Pinon says the idea was new and wasn’t an easy sell with the company’s Kansas sales reps. "My first meeting with the Kansas sales reps was a tough sell," he says. "It was my first trip to meet with the reps, and KFRM was relatively new then (the station is only 4 years old). They gave me a strange look because they’d never done anything quite like that before."

Once he explained the plan, and the reps got involved setting up dealers and growers to meet the tour truck and trailer, success was ensured. "Jill did a great job staying on top of the promotion," Pinon says. "We listened to feedback from the reps."

The end result: A third tour already is booked for this summer. "This is one of the better things we do," McClain says. "From a profitability standpoint, we do OK. I know Novartis (now Syngenta) is happy, and our producers love it."

We all know agriculture and sports go hand in hand in rural communities throughout the country. In this case, another value-added opportunity was to connect with the Land-grant College - Kansas State University. The Wildcats have a Top 20 collegiate football program and a competitive basketball program. More importantly, the sports programs are recognized statewide, and a major sponsorship between an ag business and the university was somewhat unusual, even for a rural state like Kansas.

And it was no coincidence that the color scheme used for Rave was the same as the Wildcats’ color - purple. "We wanted to tie in closely with the team," Wenzel says.

Steve Mammola, Kansas State University director of marketing and corporate relations, says the company approached him about a sponsorship opportunity. "Most of our sponsorships are typical consumer companies like fast food, airlines and telecommunications. It’s a little unusual for us to go with an ag business. But there’s plenty of farming, especially in western Kansas. This was a lot of fun for us."

The sponsorship also involved use of the K-State mascot, Willie the Wildcat, which was used at a trade show in November in Kansas. "We make our mascot and/or cheerleading crew available, depending on the sponsorship," Mammola says. "We’re interested in sponsorships where it makes sense for us and the client. This was just that type of program."

Wenzel says using the mascot at the trade show was a big plus. "People were lined up and down the aisles getting Willie’s autograph on Rave caps. The K-State people were extremely cooperative."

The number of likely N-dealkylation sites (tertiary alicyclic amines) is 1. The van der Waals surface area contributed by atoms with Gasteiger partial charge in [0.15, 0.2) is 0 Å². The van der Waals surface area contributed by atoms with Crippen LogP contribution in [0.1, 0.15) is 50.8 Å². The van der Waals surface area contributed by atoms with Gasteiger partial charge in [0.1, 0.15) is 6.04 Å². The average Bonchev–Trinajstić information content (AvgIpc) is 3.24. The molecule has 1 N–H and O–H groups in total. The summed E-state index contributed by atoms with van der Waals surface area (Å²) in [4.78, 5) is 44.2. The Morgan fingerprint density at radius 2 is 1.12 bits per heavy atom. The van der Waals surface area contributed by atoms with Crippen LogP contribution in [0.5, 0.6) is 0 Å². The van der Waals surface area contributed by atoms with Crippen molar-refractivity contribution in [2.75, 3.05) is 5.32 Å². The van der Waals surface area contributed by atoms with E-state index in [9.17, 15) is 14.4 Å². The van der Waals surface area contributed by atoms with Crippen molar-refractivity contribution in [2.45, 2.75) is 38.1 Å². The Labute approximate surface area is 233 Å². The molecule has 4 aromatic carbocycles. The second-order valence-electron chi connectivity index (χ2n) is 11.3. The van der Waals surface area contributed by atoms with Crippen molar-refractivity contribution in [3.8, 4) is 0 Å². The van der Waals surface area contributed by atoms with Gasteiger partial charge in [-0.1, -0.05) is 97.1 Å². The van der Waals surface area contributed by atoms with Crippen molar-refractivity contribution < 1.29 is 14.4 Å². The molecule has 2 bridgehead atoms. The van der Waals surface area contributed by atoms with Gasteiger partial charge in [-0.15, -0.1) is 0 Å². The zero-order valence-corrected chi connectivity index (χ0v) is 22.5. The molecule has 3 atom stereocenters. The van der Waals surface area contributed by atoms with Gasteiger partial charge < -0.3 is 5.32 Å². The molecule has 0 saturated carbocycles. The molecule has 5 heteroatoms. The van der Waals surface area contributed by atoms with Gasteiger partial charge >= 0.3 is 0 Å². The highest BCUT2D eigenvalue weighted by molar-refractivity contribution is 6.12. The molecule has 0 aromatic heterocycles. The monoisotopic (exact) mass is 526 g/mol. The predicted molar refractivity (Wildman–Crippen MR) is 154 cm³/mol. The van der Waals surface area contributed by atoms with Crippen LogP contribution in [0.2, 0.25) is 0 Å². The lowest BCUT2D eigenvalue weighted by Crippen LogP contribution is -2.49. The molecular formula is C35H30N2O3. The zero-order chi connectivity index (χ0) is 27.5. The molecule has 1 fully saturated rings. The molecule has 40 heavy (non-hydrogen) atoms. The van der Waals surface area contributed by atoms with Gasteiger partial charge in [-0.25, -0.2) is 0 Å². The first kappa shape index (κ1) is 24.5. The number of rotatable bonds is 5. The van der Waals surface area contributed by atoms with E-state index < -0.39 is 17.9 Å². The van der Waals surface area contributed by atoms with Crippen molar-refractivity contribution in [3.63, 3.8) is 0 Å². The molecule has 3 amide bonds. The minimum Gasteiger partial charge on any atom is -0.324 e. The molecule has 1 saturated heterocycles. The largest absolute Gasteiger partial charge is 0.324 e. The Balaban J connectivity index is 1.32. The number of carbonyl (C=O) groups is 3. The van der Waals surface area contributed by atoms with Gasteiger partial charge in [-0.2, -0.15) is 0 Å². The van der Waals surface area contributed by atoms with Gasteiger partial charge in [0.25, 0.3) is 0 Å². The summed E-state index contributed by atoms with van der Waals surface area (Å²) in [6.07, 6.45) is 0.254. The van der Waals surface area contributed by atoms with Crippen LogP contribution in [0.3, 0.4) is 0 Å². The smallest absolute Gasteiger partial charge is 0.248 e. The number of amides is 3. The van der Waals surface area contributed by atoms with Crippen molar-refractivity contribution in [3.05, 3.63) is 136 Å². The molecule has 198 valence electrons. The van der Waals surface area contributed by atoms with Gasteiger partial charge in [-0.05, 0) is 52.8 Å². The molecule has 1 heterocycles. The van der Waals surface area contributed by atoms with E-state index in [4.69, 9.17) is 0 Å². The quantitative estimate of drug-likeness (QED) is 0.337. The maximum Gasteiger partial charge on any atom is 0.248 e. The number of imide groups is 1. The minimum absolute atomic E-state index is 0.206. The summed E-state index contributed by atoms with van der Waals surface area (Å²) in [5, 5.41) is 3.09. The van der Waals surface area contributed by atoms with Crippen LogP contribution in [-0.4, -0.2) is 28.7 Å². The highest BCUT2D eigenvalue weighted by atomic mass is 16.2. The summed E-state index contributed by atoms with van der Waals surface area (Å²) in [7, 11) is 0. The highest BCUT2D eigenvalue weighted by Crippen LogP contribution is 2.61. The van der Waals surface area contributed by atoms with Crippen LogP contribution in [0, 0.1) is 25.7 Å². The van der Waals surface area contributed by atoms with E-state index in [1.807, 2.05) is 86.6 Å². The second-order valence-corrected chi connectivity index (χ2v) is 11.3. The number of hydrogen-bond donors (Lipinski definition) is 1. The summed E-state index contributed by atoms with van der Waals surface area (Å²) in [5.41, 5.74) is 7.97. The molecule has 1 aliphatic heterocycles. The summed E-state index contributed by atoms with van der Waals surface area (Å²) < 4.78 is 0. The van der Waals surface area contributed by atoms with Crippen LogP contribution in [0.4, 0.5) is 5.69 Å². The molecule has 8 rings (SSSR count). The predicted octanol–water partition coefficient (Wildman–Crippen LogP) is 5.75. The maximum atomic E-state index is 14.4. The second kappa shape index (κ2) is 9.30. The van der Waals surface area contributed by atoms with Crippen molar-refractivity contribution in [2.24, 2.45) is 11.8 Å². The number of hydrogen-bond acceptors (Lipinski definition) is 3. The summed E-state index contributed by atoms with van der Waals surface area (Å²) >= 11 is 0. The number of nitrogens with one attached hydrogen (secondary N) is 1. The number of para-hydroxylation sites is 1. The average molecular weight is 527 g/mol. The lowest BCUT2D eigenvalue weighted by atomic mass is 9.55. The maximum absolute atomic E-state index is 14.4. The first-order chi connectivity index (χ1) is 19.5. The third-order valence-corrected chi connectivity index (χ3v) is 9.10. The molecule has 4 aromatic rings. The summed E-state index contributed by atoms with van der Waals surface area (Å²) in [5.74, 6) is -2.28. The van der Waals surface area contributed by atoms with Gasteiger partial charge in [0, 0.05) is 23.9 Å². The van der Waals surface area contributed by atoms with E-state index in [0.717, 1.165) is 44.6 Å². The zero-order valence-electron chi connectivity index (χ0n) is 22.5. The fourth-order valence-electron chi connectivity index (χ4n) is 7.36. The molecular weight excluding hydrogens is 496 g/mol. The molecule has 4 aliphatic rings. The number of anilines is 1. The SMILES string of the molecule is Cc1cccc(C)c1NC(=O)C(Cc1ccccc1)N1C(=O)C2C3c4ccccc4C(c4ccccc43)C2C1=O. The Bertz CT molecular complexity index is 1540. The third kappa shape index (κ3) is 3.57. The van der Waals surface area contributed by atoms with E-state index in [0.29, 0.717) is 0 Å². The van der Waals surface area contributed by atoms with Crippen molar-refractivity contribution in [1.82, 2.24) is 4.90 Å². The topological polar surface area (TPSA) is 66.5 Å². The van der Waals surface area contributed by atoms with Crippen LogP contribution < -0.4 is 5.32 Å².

Basketball and football program schedules were made available in many parts of the overall introduction of Rave. Included on the schedules were logos for Rave and Kansas State. "We try to utilize our logo. It helps us get the word out in rural areas where ag is a big part of life. Doing that with an ag company as well known as Syngenta was good for both of us."

Both Wenzel and Pinon say the job is not done with Rave in Kansas and elsewhere in the Wheat Belt. "We did some focus groups this past summer and found incredible unaided awareness," Wenzel says. That’s the good news. The bad news? "We still know there’s an incredible amount of loyalty to DuPont. Awareness is great, but we’ve got to continue doing the job to get more dealers to sell it."

Pinon adds that trying to get a product introduced when a well-established product is already out there requires aggressive and unconventional approaches. "We don’t want to give away any secrets, but we’re going to use humor and some bold measures to communicate to our audience this year. We think we can get away with it because we have to differentiate ourselves from the standard products."

Integration of the many elements of marketing communications made this introduction a success, Wenzel adds. "The whole process just screamed Rave," she says. "We made it very clear what the product was, our two-way positioning and the brand’s personality." You never know what’s going to happen, but the competition had better be alert and careful down the road. They may be "reeling" before you know it! AM

Den Gardner owns Gardner & Gardner Communications, New Prague, Minn.